It won't be long, you suspect, before international teams start needing to do their homework on Alice Capsey, the 17-year-old winner of the Professional Cricketers' Association (PCA) Young Player of the Year award. Capsey's dramatic rise to prominence was one of the stories of the summer - but for now she has homework of her own to focus on, settling back into school life and trying to balance studying for A Levels with persistent talk about her England ambitions.

Capsey described winning the inaugural women's Young Player award as a "complete surprise", putting her among the few who didn't see such recognition coming. With Capsey still awaiting her first professional contract she is not currently a member of the players' union - but the PCA's Women's Committee voted to make non-members eligible, and she duly became the youngest recipient of a player-voted award.

Her performances in the Hundred, where she scored 150 runs at a higher strike rate than any of her top-order colleagues while also bagging 10 wickets as Oval Invincibles lifted the trophy, immediately made her the most recognisable schoolgirl cricketer in the country. She followed that up with a starring role in South East Stars' Charlotte Edwards Cup success and, despite being overlooked for England's T20I and ODI series against New Zealand, won favourable mentions from the captain and coach.

"I wouldn't say I'm famous," Capsey said of returning to Bede's School in East Sussex for the start of term with plenty to discuss from her summer holidays. "But yeah, it's been nice.

"It's great to come back to school and just to be around my friends. They keep you grounded by taking the mick a bit. But no, it's been quite an easy transition. My teachers have been amazing. Even when I wasn't at the beginning of term in school, they were sending me work so I was able to keep up with it, which has made it really easy to fit back into classes."

Capsey may have to get cramming, with the prospect of further time away from the classroom over the winter. England will send an A squad to Australia to coincide with their Ashes tour, ahead of the Women's World Cup in New Zealand, and Capsey has already had discussions with her teachers about what will happen if she gets selected.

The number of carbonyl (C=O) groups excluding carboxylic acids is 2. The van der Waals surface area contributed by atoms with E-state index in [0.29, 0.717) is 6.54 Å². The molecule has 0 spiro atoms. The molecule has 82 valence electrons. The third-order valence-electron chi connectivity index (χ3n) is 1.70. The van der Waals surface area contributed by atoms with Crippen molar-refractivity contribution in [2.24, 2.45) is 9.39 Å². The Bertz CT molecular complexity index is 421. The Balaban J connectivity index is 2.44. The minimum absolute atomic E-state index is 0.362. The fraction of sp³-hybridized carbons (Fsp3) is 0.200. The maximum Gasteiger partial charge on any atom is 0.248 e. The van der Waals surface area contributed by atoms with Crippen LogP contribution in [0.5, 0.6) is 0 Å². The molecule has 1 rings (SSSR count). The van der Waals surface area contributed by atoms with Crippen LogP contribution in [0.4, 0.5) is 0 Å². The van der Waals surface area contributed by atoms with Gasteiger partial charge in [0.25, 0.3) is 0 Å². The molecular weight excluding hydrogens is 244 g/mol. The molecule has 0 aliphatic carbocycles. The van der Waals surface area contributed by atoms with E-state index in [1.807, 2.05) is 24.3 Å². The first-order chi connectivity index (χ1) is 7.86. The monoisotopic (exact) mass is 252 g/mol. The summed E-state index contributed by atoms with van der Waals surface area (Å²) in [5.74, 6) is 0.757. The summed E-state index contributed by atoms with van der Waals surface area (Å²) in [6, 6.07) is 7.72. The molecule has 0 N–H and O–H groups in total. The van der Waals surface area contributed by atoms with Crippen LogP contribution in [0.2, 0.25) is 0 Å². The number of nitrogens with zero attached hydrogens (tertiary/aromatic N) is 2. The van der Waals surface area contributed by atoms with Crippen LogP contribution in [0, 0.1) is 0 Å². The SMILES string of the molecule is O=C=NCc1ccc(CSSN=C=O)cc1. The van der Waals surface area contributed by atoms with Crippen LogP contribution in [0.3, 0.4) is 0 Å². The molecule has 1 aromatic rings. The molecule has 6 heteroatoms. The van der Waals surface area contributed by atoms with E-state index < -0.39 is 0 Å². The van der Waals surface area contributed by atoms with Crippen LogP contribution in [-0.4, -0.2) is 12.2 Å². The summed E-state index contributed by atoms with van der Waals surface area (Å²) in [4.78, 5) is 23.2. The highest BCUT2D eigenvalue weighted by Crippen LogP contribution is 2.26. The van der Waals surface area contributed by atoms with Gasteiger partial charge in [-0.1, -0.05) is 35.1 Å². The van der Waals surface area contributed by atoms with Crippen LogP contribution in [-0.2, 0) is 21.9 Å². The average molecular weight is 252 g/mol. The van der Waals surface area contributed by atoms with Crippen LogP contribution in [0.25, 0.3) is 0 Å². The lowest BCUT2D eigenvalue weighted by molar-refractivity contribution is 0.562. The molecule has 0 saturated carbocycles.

"We've got a break [from cricket] and then stuff starts back up in November," she said. "Before Christmas, I'll definitely be looking to get fitter, stronger and look to improve in certain areas of my game, to have one eye on that England A tour to try and get selected for that.

"I'm looking to get as much [school] work done this side of Christmas, then I don't have as much to do after. But all of my work's done on my laptop, and all the lessons are recorded, so even when I'm out there, I can still do some schoolwork - which as much as it's probably not what I want to be doing, it's quite important."

Asked about Capsey after England's 4-1 ODI series win last week, head coach Lisa Keightley described her as "a really exciting player" who was firmly on the radar. "She's done really well in T20 cricket this year and it's really exciting to see how she continues to develop to put pressure on England players, and that's what we want."

England A will play three T20s and three 50-over games ahead of the Women's Ashes, which will again be played using the multi-format points system. Capsey's versatility, as a batter capable of opening or slotting into the middle order while also bowling some canny offbreaks, may help bump her up the lengthening queue for senior recognition, but for now she is content to focus on schoolwork and training.

"I don't know what the performances are doing that but that's obviously what you want to hear," she said of Keightley's praise. "And obviously you want to perform, you have an eye on England, but you want to perform for your team and I think I've done that this season, and whatever happens in the future will be great. It's nice to hear but I'm just taking my performances as they come."

So impressive was Capsey's summer that she struggled to "pick out just one" highlight among many. But her verdict on the first edition of the Hundred - and its potential appeal to her cohort of fellow students - was unequivocal.

"For me personally it's been massive," she said. "It's given me a platform to really show what I can do, but also it's grown the women's game so much, for people who weren't interested in women's cricket. Because they came along to a double-header, getting involved and actually then really seeing how exciting it can be. I think it's brought in such a new group of people.

"I had friends from school who had no interest in cricket and then came to a game at The Oval and started following it. So I think it's been really good in the sense that it is definitely bringing new people into women's cricket. Not only my friends but also family, people like that. They're now following cricket, and after the Hundred, they were following the Rachael Heyhoe Flint and Charlotte Edwards Cup. And so I think it's been massive for the influence that it's brought. I can see the impact it's starting to make on the women's game which is amazing to be a part of."

Alice Capsey was speaking following the 52nd cinch PCA Awards, the biggest awards ceremony in English cricket

Alan Gardner is a deputy editor at ESPNcricinfo. @alanroderick